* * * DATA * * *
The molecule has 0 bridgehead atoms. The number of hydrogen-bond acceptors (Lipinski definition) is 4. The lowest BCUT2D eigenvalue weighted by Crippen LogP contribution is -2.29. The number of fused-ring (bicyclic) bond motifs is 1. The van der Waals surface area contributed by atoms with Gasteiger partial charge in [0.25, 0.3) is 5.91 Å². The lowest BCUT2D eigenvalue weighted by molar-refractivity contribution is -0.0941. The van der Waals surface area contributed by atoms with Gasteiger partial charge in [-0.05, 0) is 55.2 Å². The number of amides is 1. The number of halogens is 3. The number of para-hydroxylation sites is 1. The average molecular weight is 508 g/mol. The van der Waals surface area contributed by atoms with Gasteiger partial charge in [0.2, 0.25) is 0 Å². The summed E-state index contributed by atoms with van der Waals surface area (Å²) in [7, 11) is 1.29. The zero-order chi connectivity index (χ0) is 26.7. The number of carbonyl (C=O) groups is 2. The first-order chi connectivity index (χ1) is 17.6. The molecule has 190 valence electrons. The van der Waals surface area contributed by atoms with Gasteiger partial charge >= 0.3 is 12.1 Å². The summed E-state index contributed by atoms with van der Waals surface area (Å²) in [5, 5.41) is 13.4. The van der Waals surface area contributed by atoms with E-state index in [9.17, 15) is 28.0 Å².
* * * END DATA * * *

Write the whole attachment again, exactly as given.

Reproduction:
The molecule has 0 bridgehead atoms. The number of hydrogen-bond acceptors (Lipinski definition) is 4. The lowest BCUT2D eigenvalue weighted by Crippen LogP contribution is -2.29. The number of fused-ring (bicyclic) bond motifs is 1. The van der Waals surface area contributed by atoms with Gasteiger partial charge in [0.25, 0.3) is 5.91 Å². The lowest BCUT2D eigenvalue weighted by molar-refractivity contribution is -0.0941. The van der Waals surface area contributed by atoms with Gasteiger partial charge in [-0.05, 0) is 55.2 Å². The number of amides is 1. The number of halogens is 3. The number of para-hydroxylation sites is 1. The average molecular weight is 508 g/mol. The van der Waals surface area contributed by atoms with Gasteiger partial charge in [0.2, 0.25) is 0 Å². The summed E-state index contributed by atoms with van der Waals surface area (Å²) in [7, 11) is 1.29. The zero-order chi connectivity index (χ0) is 26.7. The number of carbonyl (C=O) groups is 2. The first-order chi connectivity index (χ1) is 17.6. The molecule has 190 valence electrons. The van der Waals surface area contributed by atoms with Gasteiger partial charge >= 0.3 is 12.1 Å². The summed E-state index contributed by atoms with van der Waals surface area (Å²) in [5, 5.41) is 13.4. The van der Waals surface area contributed by atoms with E-state index in [9.17, 15) is 28.0 Å².